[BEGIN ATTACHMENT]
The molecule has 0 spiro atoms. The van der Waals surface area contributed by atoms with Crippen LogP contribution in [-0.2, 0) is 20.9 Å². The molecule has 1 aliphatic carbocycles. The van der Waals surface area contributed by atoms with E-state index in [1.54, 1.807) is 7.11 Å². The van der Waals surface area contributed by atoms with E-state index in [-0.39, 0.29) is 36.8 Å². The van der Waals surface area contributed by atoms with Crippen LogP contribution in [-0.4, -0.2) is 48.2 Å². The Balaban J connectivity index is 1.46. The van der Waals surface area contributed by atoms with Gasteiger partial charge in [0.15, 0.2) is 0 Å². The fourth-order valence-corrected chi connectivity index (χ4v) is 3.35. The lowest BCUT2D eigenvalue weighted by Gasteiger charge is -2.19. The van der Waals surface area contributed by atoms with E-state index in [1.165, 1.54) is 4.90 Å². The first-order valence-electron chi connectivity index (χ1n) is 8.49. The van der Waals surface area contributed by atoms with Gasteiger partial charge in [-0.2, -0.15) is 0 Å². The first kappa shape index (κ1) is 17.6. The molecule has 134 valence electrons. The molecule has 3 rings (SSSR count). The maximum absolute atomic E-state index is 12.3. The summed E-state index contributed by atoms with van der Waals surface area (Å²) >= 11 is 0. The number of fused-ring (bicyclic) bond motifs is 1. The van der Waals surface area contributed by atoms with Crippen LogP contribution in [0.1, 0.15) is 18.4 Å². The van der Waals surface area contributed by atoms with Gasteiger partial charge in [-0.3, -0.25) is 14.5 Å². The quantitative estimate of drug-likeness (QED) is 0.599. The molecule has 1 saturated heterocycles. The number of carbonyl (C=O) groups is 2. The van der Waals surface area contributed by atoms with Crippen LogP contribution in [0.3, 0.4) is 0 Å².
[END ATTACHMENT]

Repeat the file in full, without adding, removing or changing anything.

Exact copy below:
The molecule has 0 spiro atoms. The van der Waals surface area contributed by atoms with Crippen LogP contribution in [-0.2, 0) is 20.9 Å². The molecule has 1 aliphatic carbocycles. The van der Waals surface area contributed by atoms with E-state index in [1.54, 1.807) is 7.11 Å². The van der Waals surface area contributed by atoms with E-state index in [-0.39, 0.29) is 36.8 Å². The van der Waals surface area contributed by atoms with Crippen LogP contribution in [-0.4, -0.2) is 48.2 Å². The Balaban J connectivity index is 1.46. The van der Waals surface area contributed by atoms with Gasteiger partial charge in [0.15, 0.2) is 0 Å². The fourth-order valence-corrected chi connectivity index (χ4v) is 3.35. The lowest BCUT2D eigenvalue weighted by Gasteiger charge is -2.19. The van der Waals surface area contributed by atoms with E-state index in [1.165, 1.54) is 4.90 Å². The first-order valence-electron chi connectivity index (χ1n) is 8.49. The van der Waals surface area contributed by atoms with Gasteiger partial charge in [-0.2, -0.15) is 0 Å². The first kappa shape index (κ1) is 17.6. The molecule has 134 valence electrons. The molecule has 3 rings (SSSR count). The maximum absolute atomic E-state index is 12.3. The summed E-state index contributed by atoms with van der Waals surface area (Å²) >= 11 is 0. The number of fused-ring (bicyclic) bond motifs is 1. The van der Waals surface area contributed by atoms with Crippen LogP contribution in [0.1, 0.15) is 18.4 Å². The van der Waals surface area contributed by atoms with Gasteiger partial charge in [-0.3, -0.25) is 14.5 Å². The quantitative estimate of drug-likeness (QED) is 0.599. The molecule has 1 saturated heterocycles. The number of carbonyl (C=O) groups is 2. The van der Waals surface area contributed by atoms with Crippen LogP contribution in [0.3, 0.4) is 0 Å².